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|ČESKÁ REPUBLIKA||CZECH REPUBLIC|
|Hlavní město PRAHA||Prague|
Prague is the capital and largest city of the Czech Republic. Situated on the Vltava river in central Bohemia, it is home to approximately 1.2 million people. Nicknames for Prague have included "city of a hundred spires" or "the golden city". Since 1992, the historic center of Prague has been included in the UNESCO list of World Heritage Sites (see also list of other UNESCO heritage sites).
The area on which Prague was founded has been settled since the Paleolithic Age. According to legend, Prague was founded by the Princess Libuše and her husband, Přemysl, founder of the dynasty with the same name. Whether this legend is true or not, Prague's first nucleus was founded in the latter part of the 9th century as a castle on a hill commanding the right bank of the Vltava: this is known as Vyšehrad ("high castle") to differentiate from the castle which was later erected on the opposite bank, the future Hradčany. Soon the city became the seat of the Kings of Bohemia. In 1257, under King Otakar II, Malá Strana ("Lesser Side") was founded in Prague in the future Hradčany area as the district of the Germans, who had the right to administer the law autonomously, referring to the Magdeburg legislation. The new district was on the opposite bank to the Staré Město ("Old Town"), which had then borough status and was defended by a line of walls on fortifications. The city flourished during the 14th century reign of Charles IV, of the new Luxembourg dynasty. He ordered the building of the New Town (Nové Město) adjacent to the Old Town. The Charles Bridge was erected to connect the new district to Malá Strana. In the following two centuries Prague strengthened its role as a merchant city. In 1526 the Kingdom of Bohemia came in possession of the House of Habsburg. The fervent Catholicism of its members was to have grevious consequences in Bohemia, and then in Prague, where Protestant ideas instead had increasing popularity. These problems were not preeminent under Emperor Rudolf II, elected King of Bohemia in 1576, who chose Prague as his home. In 1618 the famous Defenestration of Prague provoked the Thirty Years' War (1618–1648). Ferdinand II moved the court to Vienna, and Prague began a steady decline. In 1689 a great fire devastated Prague, but this spurred a renovation and a rebuilding of the city. In 1784, under Joseph II, the four municipalities of Malá Strana, Nové Město, Staré Město and Hradčany were merged into a single entity. The Jewish district, Josefov, was included only in 1850.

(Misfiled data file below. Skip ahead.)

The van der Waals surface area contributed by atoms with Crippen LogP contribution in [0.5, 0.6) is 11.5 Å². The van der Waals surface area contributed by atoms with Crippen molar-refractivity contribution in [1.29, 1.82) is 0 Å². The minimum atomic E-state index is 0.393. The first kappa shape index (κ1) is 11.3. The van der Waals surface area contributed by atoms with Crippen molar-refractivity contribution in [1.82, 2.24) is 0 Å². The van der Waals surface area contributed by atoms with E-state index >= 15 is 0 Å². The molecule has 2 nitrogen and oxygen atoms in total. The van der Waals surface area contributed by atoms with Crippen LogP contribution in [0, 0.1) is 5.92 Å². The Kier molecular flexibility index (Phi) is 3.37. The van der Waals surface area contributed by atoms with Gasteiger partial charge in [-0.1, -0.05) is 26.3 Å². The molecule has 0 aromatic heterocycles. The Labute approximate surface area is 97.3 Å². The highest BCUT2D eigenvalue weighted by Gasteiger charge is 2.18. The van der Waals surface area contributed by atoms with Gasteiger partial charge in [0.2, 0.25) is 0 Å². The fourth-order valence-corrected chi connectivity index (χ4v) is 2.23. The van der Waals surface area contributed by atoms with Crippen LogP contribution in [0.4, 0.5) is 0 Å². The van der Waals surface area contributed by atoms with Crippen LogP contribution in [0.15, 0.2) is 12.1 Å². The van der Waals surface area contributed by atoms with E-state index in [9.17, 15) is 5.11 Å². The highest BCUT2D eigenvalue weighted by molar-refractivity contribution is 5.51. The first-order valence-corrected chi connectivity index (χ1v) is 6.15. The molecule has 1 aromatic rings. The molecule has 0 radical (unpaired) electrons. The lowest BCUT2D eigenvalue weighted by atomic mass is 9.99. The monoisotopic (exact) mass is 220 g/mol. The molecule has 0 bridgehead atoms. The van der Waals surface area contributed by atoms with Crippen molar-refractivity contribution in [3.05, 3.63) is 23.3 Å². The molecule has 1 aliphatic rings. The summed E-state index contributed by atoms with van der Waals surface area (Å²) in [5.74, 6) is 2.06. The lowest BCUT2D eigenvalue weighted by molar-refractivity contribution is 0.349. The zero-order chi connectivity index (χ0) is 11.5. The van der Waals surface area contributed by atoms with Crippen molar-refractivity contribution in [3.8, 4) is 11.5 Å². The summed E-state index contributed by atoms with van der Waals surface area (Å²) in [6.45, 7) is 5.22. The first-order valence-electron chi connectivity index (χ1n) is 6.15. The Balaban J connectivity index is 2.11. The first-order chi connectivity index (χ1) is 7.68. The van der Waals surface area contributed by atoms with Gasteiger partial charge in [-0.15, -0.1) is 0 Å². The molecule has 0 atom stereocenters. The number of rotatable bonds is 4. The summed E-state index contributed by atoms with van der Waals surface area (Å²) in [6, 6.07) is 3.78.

World War I ended with the defeat of Austria-Hungary and the creation of Czechoslovakia. Prague was chosen as its capital. For most of its history Prague had been a multiethnic city with important Czech, German, and (a mostly Yiddish- and/or German-speaking) Jewish populations. From 1939, when the country was occupied by Nazi Germany, and during World War II, most Jews either were forced to flee the city or were killed in the Holocaust. The German population, which had formed the majority of the city's inhabitants until the 19th century, was expelled or fled in the aftermath of the war. Prague was thenceforth the capital of a Communist Republic under the military and political control of Soviet Union, and in 1955 it entered the Warsaw Pact. It was the Prague Spring, which aimed at democratic reform of institutions. The Soviet Union and the rest of the Warsaw Pact reacted, occupying Czechoslovakia and the capital in August 1968. In 1989, after the Berlin Wall had fallen, and the Velvet Revolution crowded the streets of Prague, Czechoslovakia finally freed itself from communism and Soviet influence. In 1993, after the split of Czechoslovakia, Prague became capital city of the new Czech Republic. Together with Avignon, Bergen, Bologna, Brussels, Helsinki, Kraków, Reykjavik and Santiago de Compostela, Prague was selected as European Capital of Culture for the year 2000.